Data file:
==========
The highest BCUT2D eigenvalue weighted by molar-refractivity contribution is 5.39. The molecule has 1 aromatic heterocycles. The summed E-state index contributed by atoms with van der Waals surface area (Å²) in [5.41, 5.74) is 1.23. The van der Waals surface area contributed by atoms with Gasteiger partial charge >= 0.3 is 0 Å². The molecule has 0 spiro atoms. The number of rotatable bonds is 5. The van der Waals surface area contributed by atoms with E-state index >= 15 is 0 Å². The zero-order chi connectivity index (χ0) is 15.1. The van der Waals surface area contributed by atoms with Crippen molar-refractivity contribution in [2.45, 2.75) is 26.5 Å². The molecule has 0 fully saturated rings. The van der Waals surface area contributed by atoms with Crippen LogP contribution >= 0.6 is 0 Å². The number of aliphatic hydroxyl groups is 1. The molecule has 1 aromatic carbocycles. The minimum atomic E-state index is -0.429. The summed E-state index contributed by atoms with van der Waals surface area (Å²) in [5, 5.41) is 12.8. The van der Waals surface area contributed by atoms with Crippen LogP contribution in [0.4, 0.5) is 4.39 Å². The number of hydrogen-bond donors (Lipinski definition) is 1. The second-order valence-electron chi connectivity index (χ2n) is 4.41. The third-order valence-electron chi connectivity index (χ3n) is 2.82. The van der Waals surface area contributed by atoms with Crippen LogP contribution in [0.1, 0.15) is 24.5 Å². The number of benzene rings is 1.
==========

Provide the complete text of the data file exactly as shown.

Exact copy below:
The highest BCUT2D eigenvalue weighted by molar-refractivity contribution is 5.39. The molecule has 1 aromatic heterocycles. The summed E-state index contributed by atoms with van der Waals surface area (Å²) in [5.41, 5.74) is 1.23. The van der Waals surface area contributed by atoms with Gasteiger partial charge >= 0.3 is 0 Å². The molecule has 0 spiro atoms. The number of rotatable bonds is 5. The van der Waals surface area contributed by atoms with E-state index >= 15 is 0 Å². The zero-order chi connectivity index (χ0) is 15.1. The van der Waals surface area contributed by atoms with Crippen molar-refractivity contribution in [2.45, 2.75) is 26.5 Å². The molecule has 0 fully saturated rings. The van der Waals surface area contributed by atoms with Crippen LogP contribution >= 0.6 is 0 Å². The number of aliphatic hydroxyl groups is 1. The molecule has 1 aromatic carbocycles. The minimum atomic E-state index is -0.429. The summed E-state index contributed by atoms with van der Waals surface area (Å²) in [5, 5.41) is 12.8. The van der Waals surface area contributed by atoms with Crippen LogP contribution in [0.4, 0.5) is 4.39 Å². The number of hydrogen-bond donors (Lipinski definition) is 1. The second-order valence-electron chi connectivity index (χ2n) is 4.41. The third-order valence-electron chi connectivity index (χ3n) is 2.82. The van der Waals surface area contributed by atoms with Crippen LogP contribution in [0.1, 0.15) is 24.5 Å². The number of benzene rings is 1.